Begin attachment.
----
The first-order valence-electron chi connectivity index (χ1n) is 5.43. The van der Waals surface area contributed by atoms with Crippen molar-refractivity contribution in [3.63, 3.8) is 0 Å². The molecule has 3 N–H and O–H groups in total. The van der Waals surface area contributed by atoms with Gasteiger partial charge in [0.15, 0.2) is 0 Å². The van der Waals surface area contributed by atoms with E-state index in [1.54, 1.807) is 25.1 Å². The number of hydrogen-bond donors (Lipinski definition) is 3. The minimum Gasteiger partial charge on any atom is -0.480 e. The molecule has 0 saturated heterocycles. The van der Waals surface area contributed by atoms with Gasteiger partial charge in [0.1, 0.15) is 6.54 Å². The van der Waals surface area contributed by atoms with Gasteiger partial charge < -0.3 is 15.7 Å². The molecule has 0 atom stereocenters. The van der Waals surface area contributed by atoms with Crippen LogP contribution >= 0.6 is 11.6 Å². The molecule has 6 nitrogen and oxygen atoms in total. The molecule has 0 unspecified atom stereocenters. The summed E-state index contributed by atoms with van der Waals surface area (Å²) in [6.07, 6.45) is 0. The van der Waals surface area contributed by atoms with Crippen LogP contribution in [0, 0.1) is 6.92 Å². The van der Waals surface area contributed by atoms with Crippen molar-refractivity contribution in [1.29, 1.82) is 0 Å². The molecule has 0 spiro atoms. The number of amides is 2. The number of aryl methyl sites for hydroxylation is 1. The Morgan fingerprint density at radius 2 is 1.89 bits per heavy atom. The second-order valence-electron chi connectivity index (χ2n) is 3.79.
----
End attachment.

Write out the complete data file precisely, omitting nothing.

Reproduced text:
The first-order valence-electron chi connectivity index (χ1n) is 5.43. The van der Waals surface area contributed by atoms with Crippen molar-refractivity contribution in [3.63, 3.8) is 0 Å². The molecule has 3 N–H and O–H groups in total. The van der Waals surface area contributed by atoms with Gasteiger partial charge in [0.15, 0.2) is 0 Å². The van der Waals surface area contributed by atoms with E-state index in [1.54, 1.807) is 25.1 Å². The number of hydrogen-bond donors (Lipinski definition) is 3. The minimum Gasteiger partial charge on any atom is -0.480 e. The molecule has 0 saturated heterocycles. The van der Waals surface area contributed by atoms with Gasteiger partial charge in [0.1, 0.15) is 6.54 Å². The van der Waals surface area contributed by atoms with Gasteiger partial charge < -0.3 is 15.7 Å². The molecule has 0 atom stereocenters. The van der Waals surface area contributed by atoms with Crippen LogP contribution >= 0.6 is 11.6 Å². The molecule has 6 nitrogen and oxygen atoms in total. The molecule has 0 unspecified atom stereocenters. The summed E-state index contributed by atoms with van der Waals surface area (Å²) in [6.07, 6.45) is 0. The van der Waals surface area contributed by atoms with Crippen LogP contribution in [0, 0.1) is 6.92 Å². The van der Waals surface area contributed by atoms with Crippen molar-refractivity contribution in [1.29, 1.82) is 0 Å². The molecule has 0 spiro atoms. The number of amides is 2. The number of aryl methyl sites for hydroxylation is 1. The Morgan fingerprint density at radius 2 is 1.89 bits per heavy atom. The second-order valence-electron chi connectivity index (χ2n) is 3.79.